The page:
Posts Tagged ‘Quality’

How to improve image quality for stock photo images

Register at: submit.shutterstock.com and www.dreamstime.com and www.fotolia.com istockphoto.com and www.the3dstudio.com To take advantage of my tips. Learn what to look out for in order to increase the quality of your images. This video will give you an overview of the most important factors to get better pictures.
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12 comments - What do you think?  Posted by astoner - December 7, 2011 at 4:43 pm

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Chicken Coops – Quality Pays

chicken fencing
by Texas State Archives

Article by Nancy W. Burke

If you’re about to begin raising chickens then you know that it can be a pretty expensive proposition. In addition to getting the birds you will need to have a chicken coop to house them in and fenced in area in which they can run around and exercise.

But even before you decide on what kind of a coop you want you will need to check with your town hall or municipality to make sure that it’s legal for you to have chickens and a chicken coop. And it would be a very good idea to let your neighbors know what you are planning before the fact. This way you will be able to discuss any concerns that they may have before you invest your time and energy.

Once that’s out of the way you can get started.

Your chickens will need a coop to call home. Not only will it provide them shelter from the storm, it will protect them from predators and give them a place to sleep and to nest.

One of the most pleasurable aspects of keeping chickens is seeing them contented and happy. So when you are planning to buy or build a chicken coop for your birds you’ll want to make sure that it’s spacious enough for them to feel comfortable.

The general rule of thumb is that each of your chickens should have at least four square feet of space in the coop. And, because chicken families seem to grow, you should plan to have room for more chickens than you initially plan to raise.

Unless you have a lot of area you are planning to raise a modest amount of chickens. Many people keep between two and four chickens. Remember that chickens thrive on having company, so you’ll want to keep a minimum of two chickens in your coop.

Of course it’s a lot easier to find some great chicken coops on the Internet and have one of them delivered to your doorstep. But, if you need to save some money and are handy with a hammer, a saw, and a screwdriver, then constructing one of these simple structures is probably within your ability.

One of the benefits of building your own chicken coop also means that you can construct exactly the type that you have in mind.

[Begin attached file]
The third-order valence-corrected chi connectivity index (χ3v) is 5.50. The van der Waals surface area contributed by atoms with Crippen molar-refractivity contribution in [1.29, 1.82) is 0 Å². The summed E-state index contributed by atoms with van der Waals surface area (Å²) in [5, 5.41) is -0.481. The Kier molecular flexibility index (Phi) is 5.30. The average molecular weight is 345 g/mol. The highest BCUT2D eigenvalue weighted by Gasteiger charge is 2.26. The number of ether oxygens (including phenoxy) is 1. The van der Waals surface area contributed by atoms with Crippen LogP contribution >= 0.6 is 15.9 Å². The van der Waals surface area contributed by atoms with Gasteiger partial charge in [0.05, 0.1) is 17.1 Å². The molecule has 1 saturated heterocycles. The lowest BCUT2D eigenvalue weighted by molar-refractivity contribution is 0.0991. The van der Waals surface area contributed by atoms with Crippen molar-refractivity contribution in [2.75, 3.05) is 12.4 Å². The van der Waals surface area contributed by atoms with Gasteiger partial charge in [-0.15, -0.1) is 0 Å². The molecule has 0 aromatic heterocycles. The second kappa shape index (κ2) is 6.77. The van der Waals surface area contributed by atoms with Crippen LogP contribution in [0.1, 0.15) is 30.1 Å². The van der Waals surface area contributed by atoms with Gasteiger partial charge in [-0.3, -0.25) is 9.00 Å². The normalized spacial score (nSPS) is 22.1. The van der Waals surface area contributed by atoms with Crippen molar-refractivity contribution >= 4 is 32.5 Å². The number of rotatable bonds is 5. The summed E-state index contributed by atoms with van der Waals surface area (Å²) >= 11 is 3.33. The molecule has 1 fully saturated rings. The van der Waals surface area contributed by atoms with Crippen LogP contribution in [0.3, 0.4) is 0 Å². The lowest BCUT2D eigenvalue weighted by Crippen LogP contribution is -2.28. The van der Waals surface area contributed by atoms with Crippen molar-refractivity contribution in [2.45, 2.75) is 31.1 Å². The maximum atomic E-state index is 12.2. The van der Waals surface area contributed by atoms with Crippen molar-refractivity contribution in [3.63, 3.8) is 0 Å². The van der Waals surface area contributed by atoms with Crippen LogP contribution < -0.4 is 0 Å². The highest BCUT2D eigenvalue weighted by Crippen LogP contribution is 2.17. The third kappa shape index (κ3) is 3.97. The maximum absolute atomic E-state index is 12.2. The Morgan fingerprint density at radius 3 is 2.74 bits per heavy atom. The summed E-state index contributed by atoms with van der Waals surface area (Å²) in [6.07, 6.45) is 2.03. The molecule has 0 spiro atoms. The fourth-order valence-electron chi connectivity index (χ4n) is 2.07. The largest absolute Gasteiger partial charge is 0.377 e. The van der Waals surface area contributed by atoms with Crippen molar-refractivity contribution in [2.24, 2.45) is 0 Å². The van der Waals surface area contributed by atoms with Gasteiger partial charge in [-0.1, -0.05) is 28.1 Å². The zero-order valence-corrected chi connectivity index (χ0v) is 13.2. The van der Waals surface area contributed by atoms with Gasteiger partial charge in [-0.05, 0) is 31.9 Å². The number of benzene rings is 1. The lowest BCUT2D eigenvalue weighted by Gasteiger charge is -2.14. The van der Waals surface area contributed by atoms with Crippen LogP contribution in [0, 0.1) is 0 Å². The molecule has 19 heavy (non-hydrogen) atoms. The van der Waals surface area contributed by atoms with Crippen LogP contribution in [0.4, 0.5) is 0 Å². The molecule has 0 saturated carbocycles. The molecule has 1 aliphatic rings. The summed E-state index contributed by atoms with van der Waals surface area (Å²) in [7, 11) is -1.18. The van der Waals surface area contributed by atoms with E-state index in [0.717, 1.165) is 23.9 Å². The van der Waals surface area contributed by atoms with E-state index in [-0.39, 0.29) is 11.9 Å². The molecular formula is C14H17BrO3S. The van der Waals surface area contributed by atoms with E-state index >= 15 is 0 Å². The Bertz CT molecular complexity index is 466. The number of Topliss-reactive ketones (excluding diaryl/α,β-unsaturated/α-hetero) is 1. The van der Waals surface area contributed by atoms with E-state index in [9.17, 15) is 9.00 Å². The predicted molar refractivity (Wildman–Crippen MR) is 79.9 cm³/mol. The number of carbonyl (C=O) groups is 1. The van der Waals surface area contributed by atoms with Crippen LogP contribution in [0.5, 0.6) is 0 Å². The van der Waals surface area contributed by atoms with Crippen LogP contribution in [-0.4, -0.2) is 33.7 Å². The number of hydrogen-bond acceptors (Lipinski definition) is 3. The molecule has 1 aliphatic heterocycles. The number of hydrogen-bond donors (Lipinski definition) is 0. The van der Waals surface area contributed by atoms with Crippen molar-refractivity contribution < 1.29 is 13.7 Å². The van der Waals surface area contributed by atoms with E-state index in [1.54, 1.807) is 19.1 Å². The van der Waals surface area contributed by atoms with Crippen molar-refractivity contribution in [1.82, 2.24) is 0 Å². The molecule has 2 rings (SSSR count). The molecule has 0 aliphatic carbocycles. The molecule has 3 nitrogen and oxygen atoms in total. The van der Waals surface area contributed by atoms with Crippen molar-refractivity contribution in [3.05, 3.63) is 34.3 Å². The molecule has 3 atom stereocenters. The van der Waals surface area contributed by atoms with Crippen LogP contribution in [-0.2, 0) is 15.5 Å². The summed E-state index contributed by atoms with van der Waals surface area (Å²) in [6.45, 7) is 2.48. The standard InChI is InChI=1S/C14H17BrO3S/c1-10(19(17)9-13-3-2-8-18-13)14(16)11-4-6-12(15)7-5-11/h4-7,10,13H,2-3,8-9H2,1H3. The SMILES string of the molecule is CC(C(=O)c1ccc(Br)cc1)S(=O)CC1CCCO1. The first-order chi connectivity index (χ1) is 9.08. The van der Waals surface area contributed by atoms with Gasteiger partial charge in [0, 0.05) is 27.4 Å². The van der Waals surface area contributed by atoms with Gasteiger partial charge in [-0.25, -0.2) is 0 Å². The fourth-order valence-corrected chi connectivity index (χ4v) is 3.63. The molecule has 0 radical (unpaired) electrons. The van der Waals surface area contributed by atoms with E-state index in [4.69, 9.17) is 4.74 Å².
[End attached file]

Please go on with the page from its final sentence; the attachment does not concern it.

Although building these coops isn’t always a quick and carefree process, you may feel that the benefits of doing it yourself outweigh the ease of purchasing one that has already been pre-built. And, if you’re a control freak, then you can have the control that you crave by crafting your own coop.

Getting down to brass tacks, when you build your own coop you will have to make sure that it is weather tight. Otherwise your birds can get sick and it will all be for naught.

Do not scrimp on the quality of the wood that you use. If you use the best material that is within your budget you will find that you will save money in the long run.

If you choose high quality wood you will actually be able to complete the project more quickly. And, over the course of time, you will save money on repairs.

Some people think that they can save a lot of money by using old, scrap wood. However, they are wrong. If you use old wood you and your birds will quickly find out that you’re letting drafts into the building.

Chickens can get dangerously ill very quickly. Any money you “save” by using scraps will go to medication at best. And, at worst, it will go to replace the birds that have died. And then, unless you replace the coop, the whole cycle will start again.

In addition to spending money on medication and replacement birds, you will have to spend more money and more of your time on repairs when you use inferior material.

So, if you don’t want to repair your hutch every year, start with quality materials. Cutting corners just will not work.

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Be the first to comment - What do you think?  Posted by astoner - November 25, 2011 at 4:31 am

Categories: Chicken Fencing   Tags: , , ,